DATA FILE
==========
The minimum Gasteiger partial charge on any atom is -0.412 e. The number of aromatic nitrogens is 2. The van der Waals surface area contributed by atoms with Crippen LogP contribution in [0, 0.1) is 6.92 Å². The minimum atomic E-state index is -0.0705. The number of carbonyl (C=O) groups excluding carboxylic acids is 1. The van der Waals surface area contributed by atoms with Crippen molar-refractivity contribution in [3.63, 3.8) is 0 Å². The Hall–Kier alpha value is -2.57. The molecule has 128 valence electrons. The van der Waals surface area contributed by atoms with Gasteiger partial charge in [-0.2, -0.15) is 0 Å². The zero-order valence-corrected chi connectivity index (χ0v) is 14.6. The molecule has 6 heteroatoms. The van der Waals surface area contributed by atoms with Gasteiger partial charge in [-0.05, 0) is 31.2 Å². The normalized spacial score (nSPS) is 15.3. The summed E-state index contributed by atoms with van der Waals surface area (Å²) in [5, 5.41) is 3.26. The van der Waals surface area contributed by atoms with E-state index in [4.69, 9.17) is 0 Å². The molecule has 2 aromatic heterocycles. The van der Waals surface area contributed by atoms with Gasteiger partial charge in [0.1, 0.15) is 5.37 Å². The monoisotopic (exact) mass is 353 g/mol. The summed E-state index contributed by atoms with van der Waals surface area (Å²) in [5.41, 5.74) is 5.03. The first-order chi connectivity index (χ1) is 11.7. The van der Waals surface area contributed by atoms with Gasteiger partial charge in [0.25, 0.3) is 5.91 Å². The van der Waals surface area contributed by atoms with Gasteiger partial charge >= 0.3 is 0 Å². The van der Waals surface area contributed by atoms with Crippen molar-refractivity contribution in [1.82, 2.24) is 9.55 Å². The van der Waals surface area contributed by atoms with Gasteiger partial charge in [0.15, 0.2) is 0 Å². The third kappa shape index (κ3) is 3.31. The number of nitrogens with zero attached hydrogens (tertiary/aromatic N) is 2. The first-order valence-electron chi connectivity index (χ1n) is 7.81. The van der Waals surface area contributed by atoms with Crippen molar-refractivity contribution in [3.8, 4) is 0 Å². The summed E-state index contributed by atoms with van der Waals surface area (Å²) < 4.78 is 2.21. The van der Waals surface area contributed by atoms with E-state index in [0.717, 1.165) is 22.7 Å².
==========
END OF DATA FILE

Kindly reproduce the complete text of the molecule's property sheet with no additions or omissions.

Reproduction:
The minimum Gasteiger partial charge on any atom is -0.412 e. The number of aromatic nitrogens is 2. The van der Waals surface area contributed by atoms with Crippen LogP contribution in [0, 0.1) is 6.92 Å². The minimum atomic E-state index is -0.0705. The number of carbonyl (C=O) groups excluding carboxylic acids is 1. The van der Waals surface area contributed by atoms with Crippen molar-refractivity contribution in [3.63, 3.8) is 0 Å². The Hall–Kier alpha value is -2.57. The molecule has 128 valence electrons. The van der Waals surface area contributed by atoms with Gasteiger partial charge in [-0.2, -0.15) is 0 Å². The zero-order valence-corrected chi connectivity index (χ0v) is 14.6. The molecule has 6 heteroatoms. The van der Waals surface area contributed by atoms with Gasteiger partial charge in [-0.05, 0) is 31.2 Å². The normalized spacial score (nSPS) is 15.3. The summed E-state index contributed by atoms with van der Waals surface area (Å²) in [5, 5.41) is 3.26. The van der Waals surface area contributed by atoms with E-state index in [4.69, 9.17) is 0 Å². The molecule has 2 aromatic heterocycles. The van der Waals surface area contributed by atoms with Gasteiger partial charge in [0.1, 0.15) is 5.37 Å². The monoisotopic (exact) mass is 353 g/mol. The summed E-state index contributed by atoms with van der Waals surface area (Å²) in [5.41, 5.74) is 5.03. The first-order chi connectivity index (χ1) is 11.7. The van der Waals surface area contributed by atoms with Gasteiger partial charge in [0.25, 0.3) is 5.91 Å². The van der Waals surface area contributed by atoms with Gasteiger partial charge >= 0.3 is 0 Å². The van der Waals surface area contributed by atoms with Crippen molar-refractivity contribution in [1.82, 2.24) is 9.55 Å². The van der Waals surface area contributed by atoms with Gasteiger partial charge in [0.15, 0.2) is 0 Å². The third kappa shape index (κ3) is 3.31. The number of nitrogens with zero attached hydrogens (tertiary/aromatic N) is 2. The first-order valence-electron chi connectivity index (χ1n) is 7.81. The van der Waals surface area contributed by atoms with Crippen molar-refractivity contribution in [3.8, 4) is 0 Å². The summed E-state index contributed by atoms with van der Waals surface area (Å²) < 4.78 is 2.21. The van der Waals surface area contributed by atoms with E-state index in [0.717, 1.165) is 22.7 Å².